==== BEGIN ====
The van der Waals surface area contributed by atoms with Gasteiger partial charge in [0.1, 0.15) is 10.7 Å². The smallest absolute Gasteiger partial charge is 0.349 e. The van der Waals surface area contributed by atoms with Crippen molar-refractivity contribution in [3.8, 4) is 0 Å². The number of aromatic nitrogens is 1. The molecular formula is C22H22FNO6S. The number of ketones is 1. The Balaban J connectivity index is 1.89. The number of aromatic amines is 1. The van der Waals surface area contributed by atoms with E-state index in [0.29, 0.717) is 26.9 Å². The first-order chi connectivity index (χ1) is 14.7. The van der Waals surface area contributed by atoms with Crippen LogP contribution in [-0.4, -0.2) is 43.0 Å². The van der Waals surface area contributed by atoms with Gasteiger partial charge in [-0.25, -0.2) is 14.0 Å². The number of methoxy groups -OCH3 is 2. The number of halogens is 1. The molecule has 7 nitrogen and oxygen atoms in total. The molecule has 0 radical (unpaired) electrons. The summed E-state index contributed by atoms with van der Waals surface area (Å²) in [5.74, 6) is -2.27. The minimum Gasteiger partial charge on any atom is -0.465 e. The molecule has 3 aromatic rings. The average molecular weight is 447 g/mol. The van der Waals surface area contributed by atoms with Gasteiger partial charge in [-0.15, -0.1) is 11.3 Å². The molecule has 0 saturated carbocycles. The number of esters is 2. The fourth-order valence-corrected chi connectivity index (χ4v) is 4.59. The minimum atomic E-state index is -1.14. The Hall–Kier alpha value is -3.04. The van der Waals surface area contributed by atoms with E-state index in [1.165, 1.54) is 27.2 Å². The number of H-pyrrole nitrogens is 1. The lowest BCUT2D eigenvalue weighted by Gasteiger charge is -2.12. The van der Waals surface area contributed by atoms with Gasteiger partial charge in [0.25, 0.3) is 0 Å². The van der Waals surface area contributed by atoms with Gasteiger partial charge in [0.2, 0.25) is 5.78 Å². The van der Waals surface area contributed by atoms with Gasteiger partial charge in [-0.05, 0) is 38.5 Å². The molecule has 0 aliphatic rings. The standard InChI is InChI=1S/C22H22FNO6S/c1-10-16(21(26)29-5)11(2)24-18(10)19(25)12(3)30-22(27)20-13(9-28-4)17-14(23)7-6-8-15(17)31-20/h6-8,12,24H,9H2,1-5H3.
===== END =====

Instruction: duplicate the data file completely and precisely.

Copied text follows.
The van der Waals surface area contributed by atoms with Gasteiger partial charge in [0.1, 0.15) is 10.7 Å². The smallest absolute Gasteiger partial charge is 0.349 e. The van der Waals surface area contributed by atoms with Crippen molar-refractivity contribution in [3.8, 4) is 0 Å². The number of aromatic nitrogens is 1. The molecular formula is C22H22FNO6S. The number of ketones is 1. The Balaban J connectivity index is 1.89. The number of aromatic amines is 1. The van der Waals surface area contributed by atoms with E-state index in [0.29, 0.717) is 26.9 Å². The first-order chi connectivity index (χ1) is 14.7. The van der Waals surface area contributed by atoms with Crippen LogP contribution in [-0.4, -0.2) is 43.0 Å². The van der Waals surface area contributed by atoms with Gasteiger partial charge in [-0.25, -0.2) is 14.0 Å². The number of methoxy groups -OCH3 is 2. The number of halogens is 1. The molecule has 7 nitrogen and oxygen atoms in total. The molecule has 0 radical (unpaired) electrons. The summed E-state index contributed by atoms with van der Waals surface area (Å²) in [5.74, 6) is -2.27. The minimum Gasteiger partial charge on any atom is -0.465 e. The molecule has 3 aromatic rings. The average molecular weight is 447 g/mol. The van der Waals surface area contributed by atoms with Gasteiger partial charge in [-0.15, -0.1) is 11.3 Å². The molecule has 0 saturated carbocycles. The number of esters is 2. The fourth-order valence-corrected chi connectivity index (χ4v) is 4.59. The minimum atomic E-state index is -1.14. The Hall–Kier alpha value is -3.04. The van der Waals surface area contributed by atoms with E-state index in [1.165, 1.54) is 27.2 Å². The number of H-pyrrole nitrogens is 1. The lowest BCUT2D eigenvalue weighted by Gasteiger charge is -2.12. The van der Waals surface area contributed by atoms with Gasteiger partial charge in [0.25, 0.3) is 0 Å². The van der Waals surface area contributed by atoms with Gasteiger partial charge in [0.2, 0.25) is 5.78 Å². The van der Waals surface area contributed by atoms with Gasteiger partial charge in [-0.05, 0) is 38.5 Å². The molecule has 0 aliphatic rings. The standard InChI is InChI=1S/C22H22FNO6S/c1-10-16(21(26)29-5)11(2)24-18(10)19(25)12(3)30-22(27)20-13(9-28-4)17-14(23)7-6-8-15(17)31-20/h6-8,12,24H,9H2,1-5H3.